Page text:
Friday, November 30, 2018

James Watts Jr. Writes Martin County Friends From France, 1918

“Letter From France” printed in The Enterprise, Williamston, N.C., Nov. 29, 1918

Am. E.F. France
October 26th, 1918
Dear Editor:

Trusting that you will find a small corner in the “good old Enterprise” for the following message to my friends:


How very very much I would like to write to each of you and tell each personally how much I appreciate your thoughts of one who is quite a far way from you. But should I undertake such a task (for task it would be as I have so many who are my friends in old Martin County), I am afraid that I would not have time for any other duties.

You will please take this message, each one of you, as a personal letter from me and know that although I have not written to you, I am constantly thinking of all and I am only waiting for that glorious day when I shall be back with you once again.

Since leaving the States July 23rd, 1917, I have had many varied experiences, which would interest all to a certain extent. I am sure but especially those who know something about the aviation game. Some day I hope to be able to relate them to you.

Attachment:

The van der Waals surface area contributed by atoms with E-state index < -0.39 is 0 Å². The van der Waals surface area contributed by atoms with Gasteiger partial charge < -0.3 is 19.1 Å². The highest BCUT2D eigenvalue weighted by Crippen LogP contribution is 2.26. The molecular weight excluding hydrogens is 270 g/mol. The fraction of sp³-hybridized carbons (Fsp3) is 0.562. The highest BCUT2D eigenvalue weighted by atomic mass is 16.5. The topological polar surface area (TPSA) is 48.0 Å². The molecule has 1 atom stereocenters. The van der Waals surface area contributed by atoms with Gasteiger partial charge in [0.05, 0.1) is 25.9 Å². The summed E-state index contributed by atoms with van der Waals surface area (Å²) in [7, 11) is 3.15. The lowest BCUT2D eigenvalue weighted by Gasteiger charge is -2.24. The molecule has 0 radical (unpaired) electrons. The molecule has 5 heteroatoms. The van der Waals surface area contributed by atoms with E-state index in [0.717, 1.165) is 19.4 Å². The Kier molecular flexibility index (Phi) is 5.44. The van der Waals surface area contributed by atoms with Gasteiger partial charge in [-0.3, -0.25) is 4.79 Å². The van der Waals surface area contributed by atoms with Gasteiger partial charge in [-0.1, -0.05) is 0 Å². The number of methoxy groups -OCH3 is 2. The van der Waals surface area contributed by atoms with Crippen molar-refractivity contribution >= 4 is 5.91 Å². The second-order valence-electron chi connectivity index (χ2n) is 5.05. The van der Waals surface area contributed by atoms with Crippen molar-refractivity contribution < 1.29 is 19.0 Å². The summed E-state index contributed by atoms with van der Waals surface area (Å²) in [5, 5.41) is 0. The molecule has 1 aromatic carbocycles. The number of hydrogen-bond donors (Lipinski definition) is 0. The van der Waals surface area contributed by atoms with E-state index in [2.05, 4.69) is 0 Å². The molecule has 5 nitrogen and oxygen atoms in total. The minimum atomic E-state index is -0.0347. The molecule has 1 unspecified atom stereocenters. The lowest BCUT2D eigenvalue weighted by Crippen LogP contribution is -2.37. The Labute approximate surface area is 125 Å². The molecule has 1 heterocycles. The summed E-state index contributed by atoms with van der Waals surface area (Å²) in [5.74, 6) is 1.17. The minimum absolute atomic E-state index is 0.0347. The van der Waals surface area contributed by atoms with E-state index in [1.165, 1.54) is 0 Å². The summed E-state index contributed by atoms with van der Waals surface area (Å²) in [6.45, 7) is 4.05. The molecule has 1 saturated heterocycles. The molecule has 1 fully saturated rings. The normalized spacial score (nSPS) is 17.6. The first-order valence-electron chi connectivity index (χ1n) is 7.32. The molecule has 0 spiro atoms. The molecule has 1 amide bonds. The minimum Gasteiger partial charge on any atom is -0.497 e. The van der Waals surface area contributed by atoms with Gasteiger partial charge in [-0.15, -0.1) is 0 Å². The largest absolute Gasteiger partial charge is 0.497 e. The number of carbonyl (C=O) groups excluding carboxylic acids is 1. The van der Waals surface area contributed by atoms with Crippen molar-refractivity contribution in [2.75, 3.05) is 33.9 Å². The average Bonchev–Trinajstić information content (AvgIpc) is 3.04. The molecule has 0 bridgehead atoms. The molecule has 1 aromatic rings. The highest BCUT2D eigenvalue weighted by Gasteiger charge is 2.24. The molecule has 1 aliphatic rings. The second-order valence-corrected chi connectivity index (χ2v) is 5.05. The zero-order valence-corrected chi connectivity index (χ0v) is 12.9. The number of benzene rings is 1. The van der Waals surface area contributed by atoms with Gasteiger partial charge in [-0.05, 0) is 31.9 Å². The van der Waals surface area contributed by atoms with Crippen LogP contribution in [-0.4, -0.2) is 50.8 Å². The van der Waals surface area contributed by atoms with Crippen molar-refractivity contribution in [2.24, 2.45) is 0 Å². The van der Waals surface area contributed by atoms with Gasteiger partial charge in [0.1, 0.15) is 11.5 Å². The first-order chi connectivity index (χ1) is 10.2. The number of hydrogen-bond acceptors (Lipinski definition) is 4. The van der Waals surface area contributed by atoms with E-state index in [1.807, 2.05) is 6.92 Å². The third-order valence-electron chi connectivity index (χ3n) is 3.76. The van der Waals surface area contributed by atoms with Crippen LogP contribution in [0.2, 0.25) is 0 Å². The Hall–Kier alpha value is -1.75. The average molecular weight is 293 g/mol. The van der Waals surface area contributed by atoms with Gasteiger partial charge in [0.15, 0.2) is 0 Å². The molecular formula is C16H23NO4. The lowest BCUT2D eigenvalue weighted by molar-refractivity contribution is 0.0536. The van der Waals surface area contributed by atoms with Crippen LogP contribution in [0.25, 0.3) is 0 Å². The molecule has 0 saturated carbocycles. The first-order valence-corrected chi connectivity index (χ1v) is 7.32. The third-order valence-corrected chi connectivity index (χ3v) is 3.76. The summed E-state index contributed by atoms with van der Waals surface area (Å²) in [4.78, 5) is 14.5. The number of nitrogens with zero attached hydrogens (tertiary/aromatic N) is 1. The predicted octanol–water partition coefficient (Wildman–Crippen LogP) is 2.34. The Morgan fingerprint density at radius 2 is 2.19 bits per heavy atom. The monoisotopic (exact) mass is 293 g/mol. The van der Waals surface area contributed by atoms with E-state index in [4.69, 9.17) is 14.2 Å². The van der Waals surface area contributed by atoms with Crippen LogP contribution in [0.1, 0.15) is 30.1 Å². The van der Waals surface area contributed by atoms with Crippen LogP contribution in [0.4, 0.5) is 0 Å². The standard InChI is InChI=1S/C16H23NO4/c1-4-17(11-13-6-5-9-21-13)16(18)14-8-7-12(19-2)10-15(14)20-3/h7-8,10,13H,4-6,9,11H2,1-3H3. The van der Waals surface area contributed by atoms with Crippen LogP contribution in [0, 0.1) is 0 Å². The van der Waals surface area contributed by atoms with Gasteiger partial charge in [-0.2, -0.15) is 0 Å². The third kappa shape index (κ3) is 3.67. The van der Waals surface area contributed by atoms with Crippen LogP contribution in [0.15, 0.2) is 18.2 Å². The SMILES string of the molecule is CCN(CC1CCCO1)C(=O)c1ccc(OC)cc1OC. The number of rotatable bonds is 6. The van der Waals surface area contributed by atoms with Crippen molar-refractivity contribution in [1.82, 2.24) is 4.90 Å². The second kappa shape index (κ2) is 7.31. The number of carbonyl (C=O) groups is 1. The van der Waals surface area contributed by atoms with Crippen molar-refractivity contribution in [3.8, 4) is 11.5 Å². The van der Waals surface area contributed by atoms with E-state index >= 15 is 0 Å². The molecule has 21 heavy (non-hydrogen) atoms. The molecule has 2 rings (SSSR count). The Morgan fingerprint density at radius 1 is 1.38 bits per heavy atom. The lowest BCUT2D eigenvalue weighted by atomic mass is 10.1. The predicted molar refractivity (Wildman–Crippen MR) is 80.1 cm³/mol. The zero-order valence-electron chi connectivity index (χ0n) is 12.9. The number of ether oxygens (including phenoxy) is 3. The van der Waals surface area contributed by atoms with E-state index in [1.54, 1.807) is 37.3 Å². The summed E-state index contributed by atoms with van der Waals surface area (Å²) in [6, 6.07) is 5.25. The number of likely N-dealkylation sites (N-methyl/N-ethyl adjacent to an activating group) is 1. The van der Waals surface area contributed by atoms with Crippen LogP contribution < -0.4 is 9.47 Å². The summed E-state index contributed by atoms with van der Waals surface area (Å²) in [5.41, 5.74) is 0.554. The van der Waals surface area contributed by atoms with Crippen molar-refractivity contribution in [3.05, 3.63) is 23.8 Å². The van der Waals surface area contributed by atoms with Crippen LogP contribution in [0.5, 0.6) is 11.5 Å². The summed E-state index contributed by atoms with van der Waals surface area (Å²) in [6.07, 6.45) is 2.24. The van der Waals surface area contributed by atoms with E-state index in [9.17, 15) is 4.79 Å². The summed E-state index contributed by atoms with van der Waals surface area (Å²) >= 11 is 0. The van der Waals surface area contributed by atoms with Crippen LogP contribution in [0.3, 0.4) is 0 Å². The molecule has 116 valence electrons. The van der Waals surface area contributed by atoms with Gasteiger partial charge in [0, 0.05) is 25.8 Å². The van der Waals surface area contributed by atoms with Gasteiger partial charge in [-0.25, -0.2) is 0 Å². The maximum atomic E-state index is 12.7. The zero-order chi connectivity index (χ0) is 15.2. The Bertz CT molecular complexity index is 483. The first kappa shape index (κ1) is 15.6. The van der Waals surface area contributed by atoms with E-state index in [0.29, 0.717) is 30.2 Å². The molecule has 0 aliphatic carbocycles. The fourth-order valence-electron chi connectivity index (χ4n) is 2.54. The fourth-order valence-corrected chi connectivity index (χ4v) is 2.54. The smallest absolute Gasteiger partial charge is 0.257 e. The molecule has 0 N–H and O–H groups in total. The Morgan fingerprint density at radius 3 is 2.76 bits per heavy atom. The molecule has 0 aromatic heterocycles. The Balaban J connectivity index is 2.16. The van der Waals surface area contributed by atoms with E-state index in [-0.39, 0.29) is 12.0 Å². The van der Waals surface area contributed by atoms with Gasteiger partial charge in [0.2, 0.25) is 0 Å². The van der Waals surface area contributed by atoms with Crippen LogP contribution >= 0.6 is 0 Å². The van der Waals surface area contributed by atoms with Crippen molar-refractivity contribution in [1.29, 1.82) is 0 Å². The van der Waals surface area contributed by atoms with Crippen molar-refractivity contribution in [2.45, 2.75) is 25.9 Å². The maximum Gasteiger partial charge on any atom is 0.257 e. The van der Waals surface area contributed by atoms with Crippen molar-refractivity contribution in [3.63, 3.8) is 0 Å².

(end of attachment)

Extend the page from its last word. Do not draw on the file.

I am very glad to be able to say that I am well, happy and getting along very well in every respect. The only think I would have you do to give me more pleasure is for each one of you to write me a long letter telling me all the news. Do not think that you do not know anything to tell me for I would be so very interested in anything at all. For instance, how did the crops turn out? Were the prices good? Improvements going on? And Oh! Just ANYTHING. Remember that I have almost forgot that there is a place which looks like a real American Town. These French Villages are so different.

Sincerely yours,
James W. Watts Jr.
1st. Lt. A.S., U.S.A.
Am. E.F.

Old Theory On Spread of Influenza, 1918

From The Enterprise, Williamston, N.C., Nov. 29, 1918

People Do Not Get Influenza From the Sick